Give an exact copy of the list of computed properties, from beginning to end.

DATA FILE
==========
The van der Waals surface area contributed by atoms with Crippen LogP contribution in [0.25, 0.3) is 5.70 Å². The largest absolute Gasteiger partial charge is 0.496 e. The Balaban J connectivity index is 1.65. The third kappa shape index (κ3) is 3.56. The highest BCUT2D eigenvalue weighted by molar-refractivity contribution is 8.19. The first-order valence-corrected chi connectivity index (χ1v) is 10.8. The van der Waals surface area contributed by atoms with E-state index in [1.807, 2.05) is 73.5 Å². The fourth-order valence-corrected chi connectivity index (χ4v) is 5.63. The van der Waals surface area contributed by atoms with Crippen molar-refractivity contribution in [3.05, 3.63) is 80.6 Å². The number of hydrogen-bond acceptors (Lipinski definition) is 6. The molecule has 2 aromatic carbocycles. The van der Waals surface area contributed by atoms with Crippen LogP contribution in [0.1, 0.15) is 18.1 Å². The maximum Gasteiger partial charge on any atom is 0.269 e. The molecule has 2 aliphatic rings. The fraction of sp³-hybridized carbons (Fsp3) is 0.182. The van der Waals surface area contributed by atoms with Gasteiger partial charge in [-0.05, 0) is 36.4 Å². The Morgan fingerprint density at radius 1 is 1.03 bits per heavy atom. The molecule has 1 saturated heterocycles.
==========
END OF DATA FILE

The van der Waals surface area contributed by atoms with Crippen LogP contribution in [0.25, 0.3) is 5.70 Å². The largest absolute Gasteiger partial charge is 0.496 e. The Balaban J connectivity index is 1.65. The third kappa shape index (κ3) is 3.56. The highest BCUT2D eigenvalue weighted by molar-refractivity contribution is 8.19. The first-order valence-corrected chi connectivity index (χ1v) is 10.8. The van der Waals surface area contributed by atoms with E-state index in [1.807, 2.05) is 73.5 Å². The fourth-order valence-corrected chi connectivity index (χ4v) is 5.63. The van der Waals surface area contributed by atoms with Crippen molar-refractivity contribution in [3.05, 3.63) is 80.6 Å². The number of hydrogen-bond acceptors (Lipinski definition) is 6. The molecule has 2 aromatic carbocycles. The van der Waals surface area contributed by atoms with Crippen LogP contribution in [0.1, 0.15) is 18.1 Å². The maximum Gasteiger partial charge on any atom is 0.269 e. The molecule has 2 aliphatic rings. The fraction of sp³-hybridized carbons (Fsp3) is 0.182. The van der Waals surface area contributed by atoms with Gasteiger partial charge in [-0.05, 0) is 36.4 Å². The Morgan fingerprint density at radius 1 is 1.03 bits per heavy atom. The molecule has 1 saturated heterocycles.